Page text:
42 I might well speak next of the administration of the universe and tell how the world — the very embodiment of bliss and wisdom — ever sweeps along through infinite time in infinite cycles without cessation, guided by good fortune and a like power divine, and by foreknowledge and a governing purpose most righteous and perfect, and renders us like itself since, in consequence of the mutual kinship of ourselves and it, we are marshalled in order under one ordinance and law and partake of the same polity. 43 He who honours and upholds this polity and does not oppose it in any way is law-abiding, devout and orderly; he, however, who disturbs it, as far as that is possible to him, and violates it or does not know it, is lawless and p25disorderly, whether he be called a private citizen or a ruler, although the offence on the part of the ruler is far greater and more evident to all. 44 Therefore, just as among generals and commanders of legions, cities or provinces, he who most closely imitates your ways and shows the greatest possible conformity with your habits would be by far your dearest comrade and friend, while he who showed antagonism or lacked conformity would justly incur censure and disgrace and, being speedily removed from his office as well, would give way to better men better qualified to govern; 45 so too among kings, since they, I ween, derive their powers and their stewardship from Zeus; the one who, keeping his eyes upon Zeus, orders and governs his people with justice and equity in accordance with the laws and ordinances of Zeus, enjoys a happy lot and a fortunate end, 46 while he who goes astray and dishonours him who entrusted him with his stewardship or gave him this gift, receives no other reward from his great authority and power than merely this: that he has shown himself to all men of his own time and to posterity to be a wicked and undisciplined man, illustrating the storied end of Phaethon, who mounted a mighty chariot of heaven in defiance of his lot but proved himself a feeble charioteer. 47 In somewhat this wise Homer too speaks when he says:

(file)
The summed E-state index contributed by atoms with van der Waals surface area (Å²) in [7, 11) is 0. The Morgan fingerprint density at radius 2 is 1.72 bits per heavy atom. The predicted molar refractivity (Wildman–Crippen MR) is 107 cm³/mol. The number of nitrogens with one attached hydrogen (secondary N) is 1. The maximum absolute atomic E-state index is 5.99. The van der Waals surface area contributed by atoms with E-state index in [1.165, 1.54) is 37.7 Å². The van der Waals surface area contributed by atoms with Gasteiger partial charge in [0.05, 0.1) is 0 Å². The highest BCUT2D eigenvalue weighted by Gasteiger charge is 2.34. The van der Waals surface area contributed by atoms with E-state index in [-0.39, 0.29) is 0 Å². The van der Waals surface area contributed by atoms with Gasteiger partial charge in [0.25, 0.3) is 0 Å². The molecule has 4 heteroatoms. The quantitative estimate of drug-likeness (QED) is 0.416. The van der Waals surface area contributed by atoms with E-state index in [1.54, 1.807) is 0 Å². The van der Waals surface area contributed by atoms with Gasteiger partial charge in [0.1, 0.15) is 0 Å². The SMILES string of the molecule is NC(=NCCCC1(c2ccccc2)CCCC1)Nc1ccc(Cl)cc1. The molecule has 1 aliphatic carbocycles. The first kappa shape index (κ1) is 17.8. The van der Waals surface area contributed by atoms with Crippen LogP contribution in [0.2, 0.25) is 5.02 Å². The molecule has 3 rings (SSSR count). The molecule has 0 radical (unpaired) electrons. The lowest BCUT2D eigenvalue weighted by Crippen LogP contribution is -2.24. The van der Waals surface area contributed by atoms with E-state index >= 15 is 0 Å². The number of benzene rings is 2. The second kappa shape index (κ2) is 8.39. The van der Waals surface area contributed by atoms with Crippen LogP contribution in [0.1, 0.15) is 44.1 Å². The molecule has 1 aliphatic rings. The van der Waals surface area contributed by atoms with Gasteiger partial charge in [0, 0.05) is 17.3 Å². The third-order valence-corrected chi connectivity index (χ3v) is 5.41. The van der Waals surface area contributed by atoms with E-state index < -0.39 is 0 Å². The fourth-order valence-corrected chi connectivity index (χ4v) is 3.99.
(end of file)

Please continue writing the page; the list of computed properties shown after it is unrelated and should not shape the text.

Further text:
"Whoso bears

A cruel heart, devising cruel things,

On him men call down evil from gods

While living, and pursue him, when he dies,

With scoffs. But whoso is of generous heart

p27 And harbours generous aims, his guests proclaim

His praises far and wide to all mankind,

And numberless are they who call him good."19

48 For my part, I should be most happy and eager, as I have said, to speak on this subject — on Zeus and the nature of the universe. But since it is altogether too vast a theme for the time now at my command and requires a somewhat careful demonstration, perhaps in the future there may be leisure for its presentation. 49 But if you would like to hear a myth, or rather a sacred and withal edifying parable told under the guise of a myth, perhaps a story which I once heard an old woman of Elis or Arcadia relate about Heracles will not appear to you out of place, either now or hereafter when you come to ponder it alone.